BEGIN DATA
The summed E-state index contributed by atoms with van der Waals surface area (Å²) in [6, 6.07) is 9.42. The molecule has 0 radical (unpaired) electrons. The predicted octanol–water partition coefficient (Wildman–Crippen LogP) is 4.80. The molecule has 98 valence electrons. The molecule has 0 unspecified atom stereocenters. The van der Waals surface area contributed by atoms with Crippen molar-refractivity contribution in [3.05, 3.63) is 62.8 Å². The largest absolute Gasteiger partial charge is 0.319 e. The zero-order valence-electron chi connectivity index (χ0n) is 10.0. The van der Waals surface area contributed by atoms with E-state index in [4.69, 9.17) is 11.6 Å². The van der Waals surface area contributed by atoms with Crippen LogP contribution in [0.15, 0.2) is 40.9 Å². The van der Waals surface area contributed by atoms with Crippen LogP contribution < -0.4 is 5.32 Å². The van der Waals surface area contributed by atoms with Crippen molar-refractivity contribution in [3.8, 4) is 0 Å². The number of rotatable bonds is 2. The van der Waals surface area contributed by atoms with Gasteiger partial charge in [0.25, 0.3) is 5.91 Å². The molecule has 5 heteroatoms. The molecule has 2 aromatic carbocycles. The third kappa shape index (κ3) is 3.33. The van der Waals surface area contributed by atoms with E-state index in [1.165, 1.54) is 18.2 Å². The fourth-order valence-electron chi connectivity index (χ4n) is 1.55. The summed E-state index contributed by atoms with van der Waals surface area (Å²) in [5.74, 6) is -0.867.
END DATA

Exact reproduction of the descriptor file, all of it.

The summed E-state index contributed by atoms with van der Waals surface area (Å²) in [6, 6.07) is 9.42. The molecule has 0 radical (unpaired) electrons. The predicted octanol–water partition coefficient (Wildman–Crippen LogP) is 4.80. The molecule has 98 valence electrons. The molecule has 0 unspecified atom stereocenters. The van der Waals surface area contributed by atoms with Crippen molar-refractivity contribution in [3.05, 3.63) is 62.8 Å². The largest absolute Gasteiger partial charge is 0.319 e. The zero-order valence-electron chi connectivity index (χ0n) is 10.0. The van der Waals surface area contributed by atoms with E-state index in [4.69, 9.17) is 11.6 Å². The van der Waals surface area contributed by atoms with Crippen LogP contribution in [0.15, 0.2) is 40.9 Å². The van der Waals surface area contributed by atoms with Crippen LogP contribution < -0.4 is 5.32 Å². The van der Waals surface area contributed by atoms with Crippen molar-refractivity contribution in [3.8, 4) is 0 Å². The number of rotatable bonds is 2. The van der Waals surface area contributed by atoms with Gasteiger partial charge in [0.25, 0.3) is 5.91 Å². The molecule has 5 heteroatoms. The molecule has 2 aromatic carbocycles. The third kappa shape index (κ3) is 3.33. The van der Waals surface area contributed by atoms with E-state index in [1.165, 1.54) is 18.2 Å². The fourth-order valence-electron chi connectivity index (χ4n) is 1.55. The summed E-state index contributed by atoms with van der Waals surface area (Å²) in [5.74, 6) is -0.867.